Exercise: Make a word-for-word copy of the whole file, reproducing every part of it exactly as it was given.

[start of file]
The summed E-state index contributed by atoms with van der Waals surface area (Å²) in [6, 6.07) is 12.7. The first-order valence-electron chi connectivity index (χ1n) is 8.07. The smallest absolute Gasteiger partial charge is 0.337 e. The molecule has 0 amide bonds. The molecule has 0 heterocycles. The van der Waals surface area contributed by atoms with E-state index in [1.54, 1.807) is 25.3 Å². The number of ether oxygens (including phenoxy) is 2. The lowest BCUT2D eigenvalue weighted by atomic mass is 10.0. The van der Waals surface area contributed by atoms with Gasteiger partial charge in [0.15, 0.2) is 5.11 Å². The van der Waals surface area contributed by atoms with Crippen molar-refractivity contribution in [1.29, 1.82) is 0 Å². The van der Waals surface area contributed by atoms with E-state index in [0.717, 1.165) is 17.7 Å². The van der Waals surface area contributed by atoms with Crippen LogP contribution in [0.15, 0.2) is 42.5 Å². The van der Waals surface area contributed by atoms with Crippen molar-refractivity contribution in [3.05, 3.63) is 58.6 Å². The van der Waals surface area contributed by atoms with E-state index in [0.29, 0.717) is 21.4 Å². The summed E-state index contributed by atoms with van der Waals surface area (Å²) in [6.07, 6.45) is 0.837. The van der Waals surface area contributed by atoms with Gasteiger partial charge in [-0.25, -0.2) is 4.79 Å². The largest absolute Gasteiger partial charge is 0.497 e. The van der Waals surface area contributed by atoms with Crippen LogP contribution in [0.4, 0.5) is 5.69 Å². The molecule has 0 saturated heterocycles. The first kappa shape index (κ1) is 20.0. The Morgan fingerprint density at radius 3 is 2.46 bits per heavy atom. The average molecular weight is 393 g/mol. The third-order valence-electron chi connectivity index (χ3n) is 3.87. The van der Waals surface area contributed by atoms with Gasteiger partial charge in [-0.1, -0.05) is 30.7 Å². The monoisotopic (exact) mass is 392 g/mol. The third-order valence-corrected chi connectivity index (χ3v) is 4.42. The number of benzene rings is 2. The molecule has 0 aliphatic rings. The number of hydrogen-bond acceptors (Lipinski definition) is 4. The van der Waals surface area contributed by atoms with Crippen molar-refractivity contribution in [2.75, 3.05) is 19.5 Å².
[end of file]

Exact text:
The summed E-state index contributed by atoms with van der Waals surface area (Å²) in [6, 6.07) is 12.7. The first-order valence-electron chi connectivity index (χ1n) is 8.07. The smallest absolute Gasteiger partial charge is 0.337 e. The molecule has 0 amide bonds. The molecule has 0 heterocycles. The van der Waals surface area contributed by atoms with E-state index in [1.54, 1.807) is 25.3 Å². The number of ether oxygens (including phenoxy) is 2. The lowest BCUT2D eigenvalue weighted by atomic mass is 10.0. The van der Waals surface area contributed by atoms with Gasteiger partial charge in [0.15, 0.2) is 5.11 Å². The van der Waals surface area contributed by atoms with Crippen molar-refractivity contribution in [1.29, 1.82) is 0 Å². The van der Waals surface area contributed by atoms with E-state index in [0.717, 1.165) is 17.7 Å². The van der Waals surface area contributed by atoms with Crippen LogP contribution in [0.15, 0.2) is 42.5 Å². The van der Waals surface area contributed by atoms with Crippen molar-refractivity contribution in [3.05, 3.63) is 58.6 Å². The van der Waals surface area contributed by atoms with E-state index in [0.29, 0.717) is 21.4 Å². The summed E-state index contributed by atoms with van der Waals surface area (Å²) in [6.07, 6.45) is 0.837. The van der Waals surface area contributed by atoms with Gasteiger partial charge in [-0.25, -0.2) is 4.79 Å². The largest absolute Gasteiger partial charge is 0.497 e. The van der Waals surface area contributed by atoms with Crippen LogP contribution in [0.4, 0.5) is 5.69 Å². The molecule has 0 saturated heterocycles. The first kappa shape index (κ1) is 20.0. The Morgan fingerprint density at radius 3 is 2.46 bits per heavy atom. The average molecular weight is 393 g/mol. The third-order valence-electron chi connectivity index (χ3n) is 3.87. The van der Waals surface area contributed by atoms with Gasteiger partial charge in [-0.1, -0.05) is 30.7 Å². The monoisotopic (exact) mass is 392 g/mol. The third-order valence-corrected chi connectivity index (χ3v) is 4.42. The number of benzene rings is 2. The molecule has 0 aliphatic rings. The number of hydrogen-bond acceptors (Lipinski definition) is 4. The van der Waals surface area contributed by atoms with Crippen molar-refractivity contribution in [2.75, 3.05) is 19.5 Å².